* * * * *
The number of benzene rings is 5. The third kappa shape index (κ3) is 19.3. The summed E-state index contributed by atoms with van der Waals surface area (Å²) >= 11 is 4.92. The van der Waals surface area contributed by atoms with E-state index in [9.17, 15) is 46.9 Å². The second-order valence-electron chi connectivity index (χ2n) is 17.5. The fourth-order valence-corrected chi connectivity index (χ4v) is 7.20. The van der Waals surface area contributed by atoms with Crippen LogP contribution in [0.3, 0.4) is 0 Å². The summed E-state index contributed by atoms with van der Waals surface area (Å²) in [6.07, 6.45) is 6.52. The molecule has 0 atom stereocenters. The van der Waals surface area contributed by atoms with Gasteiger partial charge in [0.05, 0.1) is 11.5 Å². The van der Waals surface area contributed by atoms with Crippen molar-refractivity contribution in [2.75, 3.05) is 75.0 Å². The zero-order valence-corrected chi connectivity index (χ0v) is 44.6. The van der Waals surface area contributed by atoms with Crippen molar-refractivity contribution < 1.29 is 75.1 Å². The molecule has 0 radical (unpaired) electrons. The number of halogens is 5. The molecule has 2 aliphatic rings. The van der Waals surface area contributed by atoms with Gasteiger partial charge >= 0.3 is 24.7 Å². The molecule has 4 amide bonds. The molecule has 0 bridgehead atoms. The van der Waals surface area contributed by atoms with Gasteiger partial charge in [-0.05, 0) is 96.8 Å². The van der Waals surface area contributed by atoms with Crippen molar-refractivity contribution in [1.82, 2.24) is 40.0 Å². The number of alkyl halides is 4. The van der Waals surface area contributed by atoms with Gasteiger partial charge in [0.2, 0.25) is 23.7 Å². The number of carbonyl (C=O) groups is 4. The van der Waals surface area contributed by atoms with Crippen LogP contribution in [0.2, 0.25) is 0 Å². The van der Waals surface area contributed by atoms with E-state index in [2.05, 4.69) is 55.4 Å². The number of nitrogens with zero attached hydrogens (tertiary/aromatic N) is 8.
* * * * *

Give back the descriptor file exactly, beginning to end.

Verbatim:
The number of benzene rings is 5. The third kappa shape index (κ3) is 19.3. The summed E-state index contributed by atoms with van der Waals surface area (Å²) >= 11 is 4.92. The van der Waals surface area contributed by atoms with E-state index in [9.17, 15) is 46.9 Å². The second-order valence-electron chi connectivity index (χ2n) is 17.5. The fourth-order valence-corrected chi connectivity index (χ4v) is 7.20. The van der Waals surface area contributed by atoms with Crippen LogP contribution in [0.3, 0.4) is 0 Å². The summed E-state index contributed by atoms with van der Waals surface area (Å²) in [6.07, 6.45) is 6.52. The molecule has 0 atom stereocenters. The van der Waals surface area contributed by atoms with Gasteiger partial charge in [0.05, 0.1) is 11.5 Å². The van der Waals surface area contributed by atoms with Crippen molar-refractivity contribution in [2.75, 3.05) is 75.0 Å². The zero-order valence-corrected chi connectivity index (χ0v) is 44.6. The van der Waals surface area contributed by atoms with Crippen molar-refractivity contribution < 1.29 is 75.1 Å². The molecule has 0 radical (unpaired) electrons. The number of halogens is 5. The molecule has 2 aliphatic rings. The van der Waals surface area contributed by atoms with Gasteiger partial charge >= 0.3 is 24.7 Å². The molecule has 4 amide bonds. The molecule has 0 bridgehead atoms. The van der Waals surface area contributed by atoms with Gasteiger partial charge in [-0.05, 0) is 96.8 Å². The van der Waals surface area contributed by atoms with Crippen molar-refractivity contribution in [1.82, 2.24) is 40.0 Å². The number of alkyl halides is 4. The van der Waals surface area contributed by atoms with Gasteiger partial charge in [0.2, 0.25) is 23.7 Å². The number of carbonyl (C=O) groups is 4. The van der Waals surface area contributed by atoms with Crippen LogP contribution in [0.2, 0.25) is 0 Å². The van der Waals surface area contributed by atoms with E-state index in [2.05, 4.69) is 55.4 Å². The number of nitrogens with zero attached hydrogens (tertiary/aromatic N) is 8.